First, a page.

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Cervical Spinal Stenosis

In cervical spinal stenosis, the spinal canal becomes increasingly narrow, putting pressure on the bundle of nerves that runs through it. This narrowing can result from a variety of factors, including general aging and wear-and-tear, ruptured discs, slipped vertebrae (spondylolisthesis), enlarged joints, and bone spurs. Cervical spinal stenosis can also be a congenital condition.

Spinal stenosis can affect any part of the spine, but it is most commonly found in the lower section of the spine (lumber region) and uppermost section of the spine (cervical region). With cervical spinal stenosis, the symptoms will include weakness, numbness, loss of muscle control and/or pain in the hands, arms, and shoulders.

How Cervical Spinal Stenosis is Diagnosed and Treated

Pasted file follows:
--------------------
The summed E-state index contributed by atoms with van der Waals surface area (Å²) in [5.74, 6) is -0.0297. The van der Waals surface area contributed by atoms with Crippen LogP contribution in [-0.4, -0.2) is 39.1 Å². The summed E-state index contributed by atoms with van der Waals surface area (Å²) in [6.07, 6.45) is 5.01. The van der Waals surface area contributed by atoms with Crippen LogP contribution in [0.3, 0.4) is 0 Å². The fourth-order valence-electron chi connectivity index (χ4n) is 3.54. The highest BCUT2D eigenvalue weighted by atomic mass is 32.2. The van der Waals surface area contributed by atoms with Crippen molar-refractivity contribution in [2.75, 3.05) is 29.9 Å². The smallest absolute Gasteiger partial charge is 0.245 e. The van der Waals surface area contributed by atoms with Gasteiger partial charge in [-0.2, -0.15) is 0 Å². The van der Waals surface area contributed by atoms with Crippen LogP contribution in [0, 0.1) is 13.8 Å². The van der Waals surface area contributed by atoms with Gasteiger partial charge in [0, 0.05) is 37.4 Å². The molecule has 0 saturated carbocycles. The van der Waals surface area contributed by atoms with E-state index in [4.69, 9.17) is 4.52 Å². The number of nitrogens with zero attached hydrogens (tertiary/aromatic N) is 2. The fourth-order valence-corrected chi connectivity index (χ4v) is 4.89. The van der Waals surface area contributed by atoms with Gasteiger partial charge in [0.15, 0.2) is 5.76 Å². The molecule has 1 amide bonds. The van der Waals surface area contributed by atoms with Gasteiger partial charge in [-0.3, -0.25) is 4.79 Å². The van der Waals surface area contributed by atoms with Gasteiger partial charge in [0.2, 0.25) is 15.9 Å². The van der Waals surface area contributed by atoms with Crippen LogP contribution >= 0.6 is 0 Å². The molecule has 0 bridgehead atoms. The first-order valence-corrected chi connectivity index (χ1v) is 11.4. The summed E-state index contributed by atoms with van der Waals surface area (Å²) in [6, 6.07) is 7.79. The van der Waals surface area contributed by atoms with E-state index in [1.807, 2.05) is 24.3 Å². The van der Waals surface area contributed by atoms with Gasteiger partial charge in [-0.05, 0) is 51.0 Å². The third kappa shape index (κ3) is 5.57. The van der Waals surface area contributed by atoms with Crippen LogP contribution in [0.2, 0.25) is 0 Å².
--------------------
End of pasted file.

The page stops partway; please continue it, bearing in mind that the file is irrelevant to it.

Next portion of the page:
Cervical spinal stenosis is most commonly diagnosed through a combination of medical history and MRI scans, CT scans, or X-rays. Other tests used to diagnose cervical spinal stenosis include myelograms (using a liquid dye) and bone scans. Some mild spinal stenosis conditions can be treated with conservative therapies such as rest, muscle relaxants and anti-inflammatory medication, but more severe or advanced cases may require surgery.

At Florida's Bonati Institute for Advanced Arthroscopic Surgery, cervical spinal stenosis is addressed with an effective and safe procedure aimed at widening the spinal canal to relieve pressure on nerves. In contrast to open back surgery, The Bonati Procedures have a significantly higher success rate along with shortened recovery time, less risk of complications, and less tissue damage. For further details and to request a complimentary MRI review, please visit The Bonati Institute's website at www.bonati.com.

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